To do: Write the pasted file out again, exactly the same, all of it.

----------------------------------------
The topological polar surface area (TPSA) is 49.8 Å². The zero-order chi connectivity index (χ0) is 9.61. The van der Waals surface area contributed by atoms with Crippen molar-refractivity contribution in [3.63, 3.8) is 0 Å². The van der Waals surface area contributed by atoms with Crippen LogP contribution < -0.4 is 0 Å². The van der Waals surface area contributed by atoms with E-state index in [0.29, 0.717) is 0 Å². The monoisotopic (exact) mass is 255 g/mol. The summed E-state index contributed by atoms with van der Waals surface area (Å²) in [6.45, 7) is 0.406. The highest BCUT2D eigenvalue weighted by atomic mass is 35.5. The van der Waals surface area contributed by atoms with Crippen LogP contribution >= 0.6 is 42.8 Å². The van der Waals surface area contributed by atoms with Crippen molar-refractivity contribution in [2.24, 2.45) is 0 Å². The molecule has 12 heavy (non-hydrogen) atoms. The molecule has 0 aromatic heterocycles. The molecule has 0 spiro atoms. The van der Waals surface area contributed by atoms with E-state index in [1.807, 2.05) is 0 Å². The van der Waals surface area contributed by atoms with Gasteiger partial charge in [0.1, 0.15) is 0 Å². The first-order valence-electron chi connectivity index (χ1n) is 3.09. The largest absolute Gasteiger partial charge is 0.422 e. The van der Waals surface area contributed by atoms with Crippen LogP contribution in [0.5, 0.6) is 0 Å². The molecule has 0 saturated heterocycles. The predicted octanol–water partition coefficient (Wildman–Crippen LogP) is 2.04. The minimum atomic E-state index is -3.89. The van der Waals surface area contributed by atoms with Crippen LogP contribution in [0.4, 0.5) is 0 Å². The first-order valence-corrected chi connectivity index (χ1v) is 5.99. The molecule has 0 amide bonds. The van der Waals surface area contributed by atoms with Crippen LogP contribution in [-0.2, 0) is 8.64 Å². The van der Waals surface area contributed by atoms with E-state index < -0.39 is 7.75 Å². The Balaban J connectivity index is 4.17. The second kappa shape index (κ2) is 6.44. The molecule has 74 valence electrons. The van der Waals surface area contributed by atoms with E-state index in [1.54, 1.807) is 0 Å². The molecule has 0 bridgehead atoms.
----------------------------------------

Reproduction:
The topological polar surface area (TPSA) is 49.8 Å². The zero-order chi connectivity index (χ0) is 9.61. The van der Waals surface area contributed by atoms with Crippen molar-refractivity contribution in [3.63, 3.8) is 0 Å². The van der Waals surface area contributed by atoms with Crippen LogP contribution < -0.4 is 0 Å². The van der Waals surface area contributed by atoms with E-state index in [0.29, 0.717) is 0 Å². The monoisotopic (exact) mass is 255 g/mol. The summed E-state index contributed by atoms with van der Waals surface area (Å²) in [6.45, 7) is 0.406. The highest BCUT2D eigenvalue weighted by atomic mass is 35.5. The van der Waals surface area contributed by atoms with Crippen LogP contribution >= 0.6 is 42.8 Å². The van der Waals surface area contributed by atoms with Crippen molar-refractivity contribution in [2.24, 2.45) is 0 Å². The molecule has 12 heavy (non-hydrogen) atoms. The molecule has 0 aromatic heterocycles. The molecule has 0 spiro atoms. The van der Waals surface area contributed by atoms with E-state index in [1.807, 2.05) is 0 Å². The van der Waals surface area contributed by atoms with Gasteiger partial charge in [0.1, 0.15) is 0 Å². The first-order valence-electron chi connectivity index (χ1n) is 3.09. The largest absolute Gasteiger partial charge is 0.422 e. The van der Waals surface area contributed by atoms with Crippen LogP contribution in [0.5, 0.6) is 0 Å². The molecule has 0 saturated heterocycles. The predicted octanol–water partition coefficient (Wildman–Crippen LogP) is 2.04. The minimum atomic E-state index is -3.89. The van der Waals surface area contributed by atoms with Crippen LogP contribution in [0.4, 0.5) is 0 Å². The first-order valence-corrected chi connectivity index (χ1v) is 5.99. The molecule has 0 amide bonds. The van der Waals surface area contributed by atoms with Crippen LogP contribution in [-0.2, 0) is 8.64 Å². The van der Waals surface area contributed by atoms with E-state index < -0.39 is 7.75 Å². The Balaban J connectivity index is 4.17. The second kappa shape index (κ2) is 6.44. The molecule has 74 valence electrons. The van der Waals surface area contributed by atoms with E-state index in [1.54, 1.807) is 0 Å². The molecule has 0 bridgehead atoms.